By Nick Cassalbore, Washington Legal Clinic for the Homeless Volunteer Coordinator

In 2009, volunteers with the Washington Legal Clinic for the Homeless assisted clients with over 740 legal issues. It is our pleasure to share some of their recent victories.

The problem: A single mother and her four children are threatened with a termination notice by their transitional housing program.
How we helped: WLCH volunteer secures housing and a lease for the client and her family.

The problem: An elderly man is told by the Social Security Administration that he has been overpaid by $54,000.
How we helped: WLCH volunteer discovers an error in the overpayment calculation and finds that the client is owed approximately $34,000 by SSA.

The problem: A woman who lives in the basement of an abandoned house is about to be removed from the wait-list for public housing.
How we helped: WLCH volunteer contacts the DC Housing Authority and obtains housing for the client.

Without a doubt, our volunteers assist their clients in substantial and life-changing ways.

What is it, then, that inspires our volunteers to do such good? Well, this is a difficult question is to answer. While we suspect that there are a number of motivations at work here, we also suspect that some motivations are shared by Legal Clinic volunteers and staff members alike.

The need is apparent.

Despite whether you’re a resident of the District or simply a visitor, it becomes quickly obvious that our community has failed to address properly the problem of homelessness. Approximately 16,000 people are homeless in Washington, DC over the course of a year, one of the highest rates in the country. And in recent times the problem is getting worse: on a single night in 2010, 6,539 persons in the city were homeless, a 5% increase over 2009. So, we should all agree that there is an obvious problem of homelessness in our community: thousands of people are homeless and thousands of others are dangerously close to homelessness.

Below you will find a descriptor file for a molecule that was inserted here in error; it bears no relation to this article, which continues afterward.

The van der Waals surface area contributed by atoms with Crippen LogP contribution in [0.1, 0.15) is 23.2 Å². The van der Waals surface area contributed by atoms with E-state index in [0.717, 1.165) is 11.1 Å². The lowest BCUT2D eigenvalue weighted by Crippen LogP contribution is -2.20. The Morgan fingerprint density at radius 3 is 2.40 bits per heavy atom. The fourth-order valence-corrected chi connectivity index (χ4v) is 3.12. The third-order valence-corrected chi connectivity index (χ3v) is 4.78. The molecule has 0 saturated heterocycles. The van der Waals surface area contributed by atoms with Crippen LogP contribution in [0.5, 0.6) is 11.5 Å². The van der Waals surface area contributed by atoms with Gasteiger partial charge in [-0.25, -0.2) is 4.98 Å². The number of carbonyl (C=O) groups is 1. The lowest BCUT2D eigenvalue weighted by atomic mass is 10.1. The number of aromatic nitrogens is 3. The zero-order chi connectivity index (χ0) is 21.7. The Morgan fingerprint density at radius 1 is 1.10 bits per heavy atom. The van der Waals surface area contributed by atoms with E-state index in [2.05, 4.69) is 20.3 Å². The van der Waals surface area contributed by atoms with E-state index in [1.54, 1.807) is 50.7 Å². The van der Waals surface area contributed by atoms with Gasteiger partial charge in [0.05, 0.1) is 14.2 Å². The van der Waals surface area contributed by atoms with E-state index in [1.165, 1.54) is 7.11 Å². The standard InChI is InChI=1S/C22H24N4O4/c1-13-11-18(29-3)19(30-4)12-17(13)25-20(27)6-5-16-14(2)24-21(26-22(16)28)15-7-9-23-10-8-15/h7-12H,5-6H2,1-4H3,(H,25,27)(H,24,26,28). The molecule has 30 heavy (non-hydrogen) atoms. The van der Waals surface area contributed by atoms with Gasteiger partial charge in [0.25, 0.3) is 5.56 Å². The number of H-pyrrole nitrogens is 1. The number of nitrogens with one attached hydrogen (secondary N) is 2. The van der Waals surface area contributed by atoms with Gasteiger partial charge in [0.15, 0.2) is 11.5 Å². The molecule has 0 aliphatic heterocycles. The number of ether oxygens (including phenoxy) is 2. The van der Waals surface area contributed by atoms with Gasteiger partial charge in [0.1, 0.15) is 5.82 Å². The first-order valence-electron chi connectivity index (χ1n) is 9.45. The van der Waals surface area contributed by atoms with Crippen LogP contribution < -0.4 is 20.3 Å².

The right thing to do is apparent.

As a community, our basic and initial response to the problem of homeless should be obvious: If people are without homes and so forced to sleep on the streets, then we must provide them safe shelter or housing. To put this point another way, we are obligated – in a clear and evident way – to assist the members of our community who are most in need.

While the problem of homelessness persists, we must remain positive and hopeful in our struggle to build a most just and inclusive D.C. This is precisely the optimism and hope that our volunteers embody. Alive in our volunteers is a burning recognition of both the problems that we face and the work that we must do to correct for them.

To our volunteers: we are humbled by you, and we thank you for standing beside us as we work to bring about an end to homelessness and assist those who are most in need.

[i] Phone interview with Tom Fredericksen, The Community Partnership for the Prevention of Homelessness (Feb. 5, 2009) (between Oct. 2007 and Oct. 2008, 15,779 individuals used the homelessness systems in Washington, DC).

[ii] Metropolitan Washington Council of Governments (MWCOG), A Regional Portrait of Homelessness: The 2010 Count of Homeless Persons in Metropolitan Washington at 33 (May 2010).